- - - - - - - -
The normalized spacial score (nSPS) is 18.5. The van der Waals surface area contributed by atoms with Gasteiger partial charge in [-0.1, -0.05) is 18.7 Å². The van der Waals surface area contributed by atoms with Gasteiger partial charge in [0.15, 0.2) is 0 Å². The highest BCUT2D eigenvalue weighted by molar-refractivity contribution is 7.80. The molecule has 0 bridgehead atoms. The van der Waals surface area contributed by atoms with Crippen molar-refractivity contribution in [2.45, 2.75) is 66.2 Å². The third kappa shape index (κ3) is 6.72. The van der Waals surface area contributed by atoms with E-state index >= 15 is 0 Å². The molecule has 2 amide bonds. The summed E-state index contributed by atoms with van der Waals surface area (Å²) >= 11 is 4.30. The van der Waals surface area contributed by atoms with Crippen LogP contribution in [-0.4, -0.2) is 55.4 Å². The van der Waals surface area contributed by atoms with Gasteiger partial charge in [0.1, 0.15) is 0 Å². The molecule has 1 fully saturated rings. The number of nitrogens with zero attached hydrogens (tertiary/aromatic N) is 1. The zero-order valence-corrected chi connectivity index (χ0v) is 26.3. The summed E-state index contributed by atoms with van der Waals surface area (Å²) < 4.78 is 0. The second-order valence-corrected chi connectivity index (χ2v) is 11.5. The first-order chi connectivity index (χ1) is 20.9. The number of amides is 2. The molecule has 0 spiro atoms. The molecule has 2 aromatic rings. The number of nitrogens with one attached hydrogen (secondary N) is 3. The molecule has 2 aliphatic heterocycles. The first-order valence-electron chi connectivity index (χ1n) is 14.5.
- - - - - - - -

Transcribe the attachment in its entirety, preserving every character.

The normalized spacial score (nSPS) is 18.5. The van der Waals surface area contributed by atoms with Gasteiger partial charge in [-0.1, -0.05) is 18.7 Å². The van der Waals surface area contributed by atoms with Gasteiger partial charge in [0.15, 0.2) is 0 Å². The highest BCUT2D eigenvalue weighted by molar-refractivity contribution is 7.80. The molecule has 0 bridgehead atoms. The van der Waals surface area contributed by atoms with Crippen molar-refractivity contribution in [2.45, 2.75) is 66.2 Å². The third kappa shape index (κ3) is 6.72. The van der Waals surface area contributed by atoms with E-state index >= 15 is 0 Å². The molecule has 2 amide bonds. The summed E-state index contributed by atoms with van der Waals surface area (Å²) >= 11 is 4.30. The van der Waals surface area contributed by atoms with Crippen LogP contribution in [-0.4, -0.2) is 55.4 Å². The van der Waals surface area contributed by atoms with Gasteiger partial charge in [0.1, 0.15) is 0 Å². The molecule has 1 fully saturated rings. The number of nitrogens with zero attached hydrogens (tertiary/aromatic N) is 1. The zero-order valence-corrected chi connectivity index (χ0v) is 26.3. The summed E-state index contributed by atoms with van der Waals surface area (Å²) < 4.78 is 0. The second-order valence-corrected chi connectivity index (χ2v) is 11.5. The first-order chi connectivity index (χ1) is 20.9. The number of amides is 2. The molecule has 0 spiro atoms. The molecule has 2 aromatic rings. The number of nitrogens with one attached hydrogen (secondary N) is 3. The molecule has 2 aliphatic heterocycles. The first-order valence-electron chi connectivity index (χ1n) is 14.5.